Optimal competitive freight network design as hierarchical variational inequalities programming problems
SourceTransportation Research Part C: Emerging Technologies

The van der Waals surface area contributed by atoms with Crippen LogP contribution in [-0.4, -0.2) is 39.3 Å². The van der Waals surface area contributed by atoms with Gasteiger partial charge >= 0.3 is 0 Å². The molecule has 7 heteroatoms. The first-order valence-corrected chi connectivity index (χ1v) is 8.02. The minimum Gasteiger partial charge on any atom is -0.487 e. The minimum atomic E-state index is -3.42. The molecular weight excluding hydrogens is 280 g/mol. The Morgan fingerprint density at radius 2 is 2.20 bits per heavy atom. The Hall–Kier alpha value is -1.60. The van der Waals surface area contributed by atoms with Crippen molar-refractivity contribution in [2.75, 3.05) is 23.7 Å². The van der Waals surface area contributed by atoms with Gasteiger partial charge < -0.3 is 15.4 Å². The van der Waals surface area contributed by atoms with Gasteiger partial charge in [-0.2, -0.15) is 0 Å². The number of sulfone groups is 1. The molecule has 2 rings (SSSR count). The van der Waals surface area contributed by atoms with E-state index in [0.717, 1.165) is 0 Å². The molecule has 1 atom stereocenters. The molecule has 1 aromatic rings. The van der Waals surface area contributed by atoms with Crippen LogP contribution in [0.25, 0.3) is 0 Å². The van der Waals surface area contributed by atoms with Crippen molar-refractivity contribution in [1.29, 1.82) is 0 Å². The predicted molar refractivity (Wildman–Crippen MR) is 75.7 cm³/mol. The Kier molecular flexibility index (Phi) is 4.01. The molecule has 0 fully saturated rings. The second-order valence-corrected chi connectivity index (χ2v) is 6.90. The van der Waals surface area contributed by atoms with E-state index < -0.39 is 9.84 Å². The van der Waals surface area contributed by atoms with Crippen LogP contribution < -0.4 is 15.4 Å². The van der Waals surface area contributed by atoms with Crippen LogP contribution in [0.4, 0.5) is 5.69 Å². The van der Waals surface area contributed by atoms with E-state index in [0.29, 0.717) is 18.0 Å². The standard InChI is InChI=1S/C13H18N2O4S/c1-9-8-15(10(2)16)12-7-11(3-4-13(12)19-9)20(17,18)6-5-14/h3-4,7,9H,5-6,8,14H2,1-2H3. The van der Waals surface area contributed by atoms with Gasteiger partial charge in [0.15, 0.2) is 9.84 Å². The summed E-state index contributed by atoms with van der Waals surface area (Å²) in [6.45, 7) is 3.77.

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Abstract Freight networks are a case of systems that multiple participants are composing interrelations along the complete supply chain. Their interrelations correspond to alternative behavior, namely, cooperation, non-cooperation and competition, while they are large-scale spatially distributed systems combining multiple means of transportation and the infrastructure and equipment typically utilized for servicing demand, results to a complex system integration. In this paper, the case of the optimal design of freight networks is investigated, aiming to highlight the particularities emerging in this case of transportation facilities strategic and/or operational planning and the multiple game-theoretic and equilibrium problems that are structured in cascade and in hierarchies. The application that is investigated here focuses in the design of a significant ‘player’ of the freight supply chain, namely container terminals, while the proposed framework will aim on analyzing investment strategies built on integrated demand–supply models and the optimal network design format. The approach will build on the multilevel Mathematical Programming with Equilibrium Constraints (MPECs) formulation, but is further extended to cope with the properties introduced by the ‘designers’ (infrastructure authorities), shippers and carriers competition in all levels of MPECs. Since container terminals are typically competing each other, the nomenclature used here for formulating appropriate MPECs problems are based on hierarchies of Variational Inequalities (VI) problems, able to capture the alternative relationships emerging in realistic freight supply chains. The proposed formulations of the competitive network design case is addressed by a novel approach of co-evolutionary agents, which can be regarded as new in equilibrium estimation. Finally, the results are compared with alternative network design cases, namely the centralized cooperative and exchanging design. Under this analysis it is able to highlight the differences among alternative design cases, but moreover an estimation of the ‘price of anarchy’ in transportation systems design is offered, an element of both theoretical as well as practical relevance. "